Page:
Regulators propose guidelines for short-term loans

On Thursday, the Federal Deposit Insurance Corporation (FDIC) and Office of the Comptroller of the Currency issued proposed guidance on deposit advance loans, which are considered similar to payday loans. Under the loans, borrowers can take out a short-term loan and repay the financial institution from the proceeds of their next direct deposit.

Regulators charge that the loans are often issued without regard to a lender's ability to repay and come with high fees, adding that lenders can be obligated to repay the loan before making other payments.

"The proposed supervisory guidance released today reflects the serious risks that certain deposit advance products may pose to financial institutions and their customers," said FDIC Chairman Martin Gruenberg in a statement.

The proposals outline a set of principles the government expects financial institutions to adhere to, and warns that deposit advance loans must conform to various existing federal laws, including prohibitions against deceptive practices and lack of disclosure.

Banks are advised to be sure borrowers can repay the loan, limit loans to one per month and not automatically raise a borrower's credit limit. They are also told to monitor for repeated use of deposit advance loans.

"The FDIC will take appropriate supervisory action to prevent harm to consumers, to address any unsafe or unsound banking practices associated with these products, and to ensure compliance with all applicable laws," the agency warned in its proposal.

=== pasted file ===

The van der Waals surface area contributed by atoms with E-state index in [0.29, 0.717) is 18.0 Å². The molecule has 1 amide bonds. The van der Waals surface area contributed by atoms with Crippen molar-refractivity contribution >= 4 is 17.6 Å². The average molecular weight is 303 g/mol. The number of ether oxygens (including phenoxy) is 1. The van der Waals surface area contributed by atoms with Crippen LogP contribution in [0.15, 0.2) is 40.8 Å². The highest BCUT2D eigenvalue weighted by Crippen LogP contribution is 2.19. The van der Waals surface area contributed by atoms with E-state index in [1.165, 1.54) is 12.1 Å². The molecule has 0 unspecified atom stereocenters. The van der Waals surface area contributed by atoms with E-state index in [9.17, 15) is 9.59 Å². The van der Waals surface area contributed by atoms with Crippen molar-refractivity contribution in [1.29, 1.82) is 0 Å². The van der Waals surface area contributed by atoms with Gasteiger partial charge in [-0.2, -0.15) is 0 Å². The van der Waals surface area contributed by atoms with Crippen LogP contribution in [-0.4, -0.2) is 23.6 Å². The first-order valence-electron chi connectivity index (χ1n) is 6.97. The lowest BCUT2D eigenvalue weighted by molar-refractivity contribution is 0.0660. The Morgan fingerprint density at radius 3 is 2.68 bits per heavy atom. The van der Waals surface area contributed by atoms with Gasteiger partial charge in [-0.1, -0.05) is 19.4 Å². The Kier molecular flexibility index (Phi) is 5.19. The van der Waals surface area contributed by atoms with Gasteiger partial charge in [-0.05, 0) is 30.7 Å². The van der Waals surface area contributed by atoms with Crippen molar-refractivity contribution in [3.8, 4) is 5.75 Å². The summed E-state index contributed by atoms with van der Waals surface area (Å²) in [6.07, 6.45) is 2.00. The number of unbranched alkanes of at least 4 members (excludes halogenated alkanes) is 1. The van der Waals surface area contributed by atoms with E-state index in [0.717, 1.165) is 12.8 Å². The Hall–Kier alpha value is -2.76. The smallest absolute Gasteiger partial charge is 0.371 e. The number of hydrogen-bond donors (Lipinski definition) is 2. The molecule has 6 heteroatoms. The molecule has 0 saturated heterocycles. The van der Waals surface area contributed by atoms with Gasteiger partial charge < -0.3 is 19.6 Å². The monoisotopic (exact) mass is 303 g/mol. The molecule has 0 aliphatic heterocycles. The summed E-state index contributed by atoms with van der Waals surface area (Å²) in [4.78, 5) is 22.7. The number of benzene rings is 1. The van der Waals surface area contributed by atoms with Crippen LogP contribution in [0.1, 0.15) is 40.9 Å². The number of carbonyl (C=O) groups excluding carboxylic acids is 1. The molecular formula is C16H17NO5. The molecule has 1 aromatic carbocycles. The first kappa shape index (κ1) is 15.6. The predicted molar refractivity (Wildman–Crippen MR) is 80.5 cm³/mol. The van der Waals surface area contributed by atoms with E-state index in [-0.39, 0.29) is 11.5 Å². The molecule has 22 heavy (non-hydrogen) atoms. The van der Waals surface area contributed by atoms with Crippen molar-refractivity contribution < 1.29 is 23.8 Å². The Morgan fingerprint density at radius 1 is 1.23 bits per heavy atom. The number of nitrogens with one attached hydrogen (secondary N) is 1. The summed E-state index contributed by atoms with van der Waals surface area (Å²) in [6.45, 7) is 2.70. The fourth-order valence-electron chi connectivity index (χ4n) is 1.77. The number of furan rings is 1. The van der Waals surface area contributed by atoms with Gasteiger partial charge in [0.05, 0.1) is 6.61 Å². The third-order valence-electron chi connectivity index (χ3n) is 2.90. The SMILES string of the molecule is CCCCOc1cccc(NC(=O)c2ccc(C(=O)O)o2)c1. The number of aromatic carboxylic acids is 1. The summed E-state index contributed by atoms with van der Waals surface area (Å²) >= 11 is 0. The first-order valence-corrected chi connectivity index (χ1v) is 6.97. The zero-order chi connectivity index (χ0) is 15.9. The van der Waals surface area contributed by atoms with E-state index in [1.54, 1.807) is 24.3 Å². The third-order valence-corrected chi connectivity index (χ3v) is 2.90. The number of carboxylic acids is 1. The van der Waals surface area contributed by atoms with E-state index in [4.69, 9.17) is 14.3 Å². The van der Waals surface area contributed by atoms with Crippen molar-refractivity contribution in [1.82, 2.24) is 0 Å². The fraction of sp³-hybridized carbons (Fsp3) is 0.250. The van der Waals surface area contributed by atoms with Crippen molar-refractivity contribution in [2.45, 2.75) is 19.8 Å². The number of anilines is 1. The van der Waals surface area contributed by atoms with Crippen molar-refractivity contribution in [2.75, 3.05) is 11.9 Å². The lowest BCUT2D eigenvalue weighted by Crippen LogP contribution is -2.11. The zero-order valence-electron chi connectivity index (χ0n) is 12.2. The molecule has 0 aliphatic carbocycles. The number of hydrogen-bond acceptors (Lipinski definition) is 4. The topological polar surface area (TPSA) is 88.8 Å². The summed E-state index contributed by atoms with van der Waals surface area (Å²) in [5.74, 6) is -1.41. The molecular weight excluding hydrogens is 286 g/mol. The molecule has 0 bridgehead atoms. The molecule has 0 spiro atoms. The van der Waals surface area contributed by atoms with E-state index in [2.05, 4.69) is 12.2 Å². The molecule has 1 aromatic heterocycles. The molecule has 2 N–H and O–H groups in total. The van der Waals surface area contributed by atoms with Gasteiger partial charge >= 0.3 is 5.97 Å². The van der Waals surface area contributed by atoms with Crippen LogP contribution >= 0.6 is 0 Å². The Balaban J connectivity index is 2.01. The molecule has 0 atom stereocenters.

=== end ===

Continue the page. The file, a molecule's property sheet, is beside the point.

Consumer advocacy organizations praised the proposed guidelines.

"Requiring banks to assess a borrower’s ability to repay and make loans that borrowers can afford to repay is just common sense," said a joint statement from officials representing 16 groups, including the NAACP, National Council of La Raza and Center for Responsible Lending. "It is also a fair directive, since banks have received generous government support and currently borrow money themselves from the government at close to 0% interest."

"These products aren’t much different from other payday loans out there," added a statement from Sen. Jack ReedJack ReedTop Armed Services Dem: Trump's North Korea 'ad lib' not helpful Mattis warns North Korea of 'destruction of its people' Closing old military bases will help our defense — and our communities MORE (D-R.I.), who urged the Federal Reserve to follow suit in cracking down on the short-term loans.

"We need to increase transparency and strengthen lending practices to safeguard both consumers and the banking system from risky products that may cause more harm than good."

On Wednesday, the Consumer Financial Protection Bureau issued a report that found that deposit advance and payday loans could "put many consumers at risk of turning what is supposed to be a short-term, emergency loan into a long-term, expensive debt burden," according to Director Richard Cordray.